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Canada’s central bank raised interest rates by one percentage point on Wednesday in hopes of curbing the country’s 7.7% rise in prices over the past year.

Wall Street is already forecasting a similar rate hike in the United States. Financial markets fell after the release of the new inflation data, as investors struggled with figures suggesting the peak of inflation had not yet arrived, which could prompt the Federal Reserve to put the brakes on even more. the economy.

All three major stock indexes fell on Wednesday. Market watchers will also be watching corporate earnings closely this week. Financial snapshots offer another signal as to how companies are coping with the high inflation environment and how Fed actions are influencing market conditions. Investors will also get a glimpse of trade projections for the second half of the year, providing more insight into the direction of the economy.

Although inflation hasn’t budged – and has actually gotten worse – some economists point to promising signs of a cooling in other parts of the economy signaling that a recession is not imminent or inevitable. Employment growth, while still exceptionally strong, is slowing. Consumers are beginning to think twice before spending on goods and certain services. And there are signs that rising mortgage rates are causing home sales to slow. All of these forces are helping to cool the economy and could help the Fed do its job without getting too deep into the restrictive zone.

“The totality of the data is more reassuring that these are all parts of the economy that need to slow down to bring down inflation,” said Jason Furman, an economist at Harvard University and senior economic adviser to the White House of ‘Obama. “I don’t think it’s time to start panicking yet. You should be nervous and wary, yes, but not panic.

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In Boise, Idaho, the mood of potential home buyers began to sour early this year, shortly after the Fed began talking about raising interest rates. Demand for new homes continued to decline as mortgage rates rise, Colby Henry, loan officer at Benchmark Mortgage. Rates for a 30-year mortgage rose from 2.9% to 5.3% last year, according to Freddie Mac.

“We used to talk to 20 people a day and they were all making offers, and now we talk to four or five,” Henry said. “There is a lot of confusion. A number of people we worked with were like, ‘No, we’ll wait and see what happens.’ ”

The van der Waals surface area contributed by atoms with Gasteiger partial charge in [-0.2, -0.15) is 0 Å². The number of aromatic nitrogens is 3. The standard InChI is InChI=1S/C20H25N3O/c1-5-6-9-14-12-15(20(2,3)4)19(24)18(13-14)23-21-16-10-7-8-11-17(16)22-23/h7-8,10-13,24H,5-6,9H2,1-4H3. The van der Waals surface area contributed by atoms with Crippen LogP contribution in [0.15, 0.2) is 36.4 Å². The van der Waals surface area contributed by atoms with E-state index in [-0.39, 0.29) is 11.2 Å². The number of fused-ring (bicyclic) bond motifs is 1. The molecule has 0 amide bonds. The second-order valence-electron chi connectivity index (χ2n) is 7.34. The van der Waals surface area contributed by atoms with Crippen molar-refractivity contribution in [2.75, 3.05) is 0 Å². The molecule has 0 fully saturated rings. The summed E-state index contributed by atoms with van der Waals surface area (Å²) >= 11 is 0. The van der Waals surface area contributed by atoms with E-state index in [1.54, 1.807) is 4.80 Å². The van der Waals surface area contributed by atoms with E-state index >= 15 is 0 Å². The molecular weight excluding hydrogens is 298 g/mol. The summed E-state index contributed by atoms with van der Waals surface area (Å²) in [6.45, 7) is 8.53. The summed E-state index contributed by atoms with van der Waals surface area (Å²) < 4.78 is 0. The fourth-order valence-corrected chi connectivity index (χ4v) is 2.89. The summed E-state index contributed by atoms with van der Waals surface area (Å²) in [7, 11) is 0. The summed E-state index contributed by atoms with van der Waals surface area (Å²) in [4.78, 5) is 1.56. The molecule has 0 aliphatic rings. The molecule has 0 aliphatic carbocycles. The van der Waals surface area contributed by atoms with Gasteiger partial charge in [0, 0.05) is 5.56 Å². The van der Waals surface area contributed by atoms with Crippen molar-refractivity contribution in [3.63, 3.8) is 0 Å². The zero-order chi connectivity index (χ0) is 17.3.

Economists say the most likely scenario is several months of even higher interest rates. The federal funds rate – the overnight lending rate controlled by the central bank – is currently 1.5-1.75%, although it may need to reach 6% before it can lower the inflation, said Jeffrey Lacker, an economics professor at Virginia Commonwealth University and former Richmond Fed chairman.

“This is another terrible inflation report and it’s just the latest sign that the Fed still has a long way to go,” he said. “There’s no way to contain inflation without a recession, and it won’t surprise me if we enter one this year.”

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Fed Chairman Jerome H. Powell argued that the central bank would be able to engineer a “soft landing” – slowing the economy enough to stifle inflation without causing a broad-based slowdown with losses of massive jobs – although he acknowledged growing concerns that it will be difficult to achieve this.

“Do I still think we can do this? I do,” Powell said at a press conference earlier this month. “The events of the last few months have increased the degree of difficulty, created great challenges… there is a much greater chance now that it will depend on factors beyond our control.”

Inflation data released Wednesday reinforced just how difficult Powell’s task has become.

“I’m not sure we’ve had a soft landing yet – people can talk about it and they can hope for it, but in my opinion it’s not going to happen,” said Stern, the former chairman of the Minneapolis Fed. “I expect we will have a recession – it will probably be relatively brief and relatively mild – but I personally doubt that a significant reduction in inflation is achievable without it.”

Hamza Shaban and Rachel Siegel contributed to this report.